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From the archives 2021

Republican leaders in Pa. Senate ask Congress to delay Electoral College count

by Marie Albiges of Spotlight PA |

The letter signed by President Pro Tempore Jake Corman (seen here, center) said Secretary of the Commonwealth Kathy Boockvar “usurped legislative authority."
JOSE F. MORENO / Philadelphia Inquirer

This article is made possible through Votebeat, a nonpartisan reporting project covering local election integrity and voting access. This article is available for reprint under the terms of Votebeat’s republishing policy.

HARRISBURG — The top Republicans in the Pennsylvania Senate want Congress to delay certification of the Electoral College, joining a growing group of state and federal politicians who have baselessly called the legitimacy of President-elect Joe Biden’s victory into question.

In a letter dated Monday, President Pro Tempore Jake Corman (R., Centre) and Senate Majority Leader Kim Ward (R., Westmoreland), joined by all but seven members of the caucus, said certain “inconsistencies” with how the election was run in Pennsylvania still need to be investigated.

The letter was shared by outgoing President Donald Trump on Twitter on Tuesday night.

Congress will convene a joint session Wednesday at 1 p.m. to count the Electoral College votes, including 20 from Pennsylvania awarded to Biden, the popular vote winner. Biden defeated Trump in the state by more than 81,000 votes.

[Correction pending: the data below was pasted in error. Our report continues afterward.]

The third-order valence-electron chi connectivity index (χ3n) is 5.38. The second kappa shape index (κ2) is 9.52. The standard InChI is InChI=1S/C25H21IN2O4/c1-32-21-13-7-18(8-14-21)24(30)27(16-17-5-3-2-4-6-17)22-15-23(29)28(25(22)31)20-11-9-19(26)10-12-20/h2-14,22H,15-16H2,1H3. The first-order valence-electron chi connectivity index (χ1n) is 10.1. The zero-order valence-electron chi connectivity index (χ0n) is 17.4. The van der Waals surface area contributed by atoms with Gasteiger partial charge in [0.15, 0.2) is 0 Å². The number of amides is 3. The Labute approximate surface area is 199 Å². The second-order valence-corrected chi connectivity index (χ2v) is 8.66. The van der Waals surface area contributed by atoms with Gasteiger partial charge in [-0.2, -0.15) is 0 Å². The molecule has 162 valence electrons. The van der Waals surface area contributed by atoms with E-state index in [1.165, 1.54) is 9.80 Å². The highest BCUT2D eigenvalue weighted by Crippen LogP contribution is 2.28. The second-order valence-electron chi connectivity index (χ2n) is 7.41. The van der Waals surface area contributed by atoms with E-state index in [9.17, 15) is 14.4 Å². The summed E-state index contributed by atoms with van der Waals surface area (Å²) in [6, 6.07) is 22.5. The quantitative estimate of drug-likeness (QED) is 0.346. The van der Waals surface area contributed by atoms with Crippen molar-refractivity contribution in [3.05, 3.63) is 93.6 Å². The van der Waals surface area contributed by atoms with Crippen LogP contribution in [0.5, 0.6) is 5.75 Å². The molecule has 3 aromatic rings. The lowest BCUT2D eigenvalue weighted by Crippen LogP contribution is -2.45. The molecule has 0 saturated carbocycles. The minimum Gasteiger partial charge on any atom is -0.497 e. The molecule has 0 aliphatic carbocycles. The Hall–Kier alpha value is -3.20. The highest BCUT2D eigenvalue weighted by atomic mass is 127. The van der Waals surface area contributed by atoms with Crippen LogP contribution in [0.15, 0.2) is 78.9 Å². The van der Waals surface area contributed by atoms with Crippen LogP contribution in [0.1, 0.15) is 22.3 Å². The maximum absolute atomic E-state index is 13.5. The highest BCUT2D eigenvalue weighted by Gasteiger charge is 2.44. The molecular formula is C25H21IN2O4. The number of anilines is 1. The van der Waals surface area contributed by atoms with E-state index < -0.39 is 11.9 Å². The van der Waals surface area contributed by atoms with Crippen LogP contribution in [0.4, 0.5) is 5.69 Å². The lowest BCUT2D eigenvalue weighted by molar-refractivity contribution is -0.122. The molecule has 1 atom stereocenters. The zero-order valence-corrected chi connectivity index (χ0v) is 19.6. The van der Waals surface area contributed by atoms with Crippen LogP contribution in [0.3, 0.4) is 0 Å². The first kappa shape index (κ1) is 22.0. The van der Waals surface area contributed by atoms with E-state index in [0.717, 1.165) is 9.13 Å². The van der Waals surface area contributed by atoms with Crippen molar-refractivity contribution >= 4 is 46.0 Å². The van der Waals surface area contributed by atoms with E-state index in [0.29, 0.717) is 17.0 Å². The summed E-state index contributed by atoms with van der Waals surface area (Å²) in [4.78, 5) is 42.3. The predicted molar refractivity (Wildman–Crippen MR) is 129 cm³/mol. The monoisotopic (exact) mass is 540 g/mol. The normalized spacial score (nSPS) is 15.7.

Eight of the nine members of Pennsylvania’s Republican U.S. House delegation are expected to object to some swing states’ results. If joined by at least one senator, such an objection would trigger a debate and a vote. There is essentially no chance of that objection succeeding in the Democratic-controlled House.

The Monday letter does not claim that the contest was marred by fraud, a claim that state and federal election officials have rejected as untrue. Instead, the Republican senators said Secretary of the Commonwealth Kathy Boockvar “usurped legislative authority” by offering guidance on “curing,” or fixing, ballots with issues like a missing signature. Those concerns have been litigated in court and rejected by judges, many of them Trump appointees.

The lawmakers also said the Democratic-controlled state Supreme Court “overstepped” by ruling that mail ballots could be counted as long as they were received by the Friday after Election Day. About 10,000 arrived in that extended window, according to Boockvar, far too few to affect the outcome.

“We ask that you delay certification of the Electoral College to allow due process as we pursue election integrity in our commonwealth,” the senators wrote.

Republicans in the Pennsylvania House, including Speaker Bryan Cutler of Lancaster County, wrote a similar letter to the state’s congressional delegation in December.

GOP Senate letter to Congress by Sarah Anne Hughes

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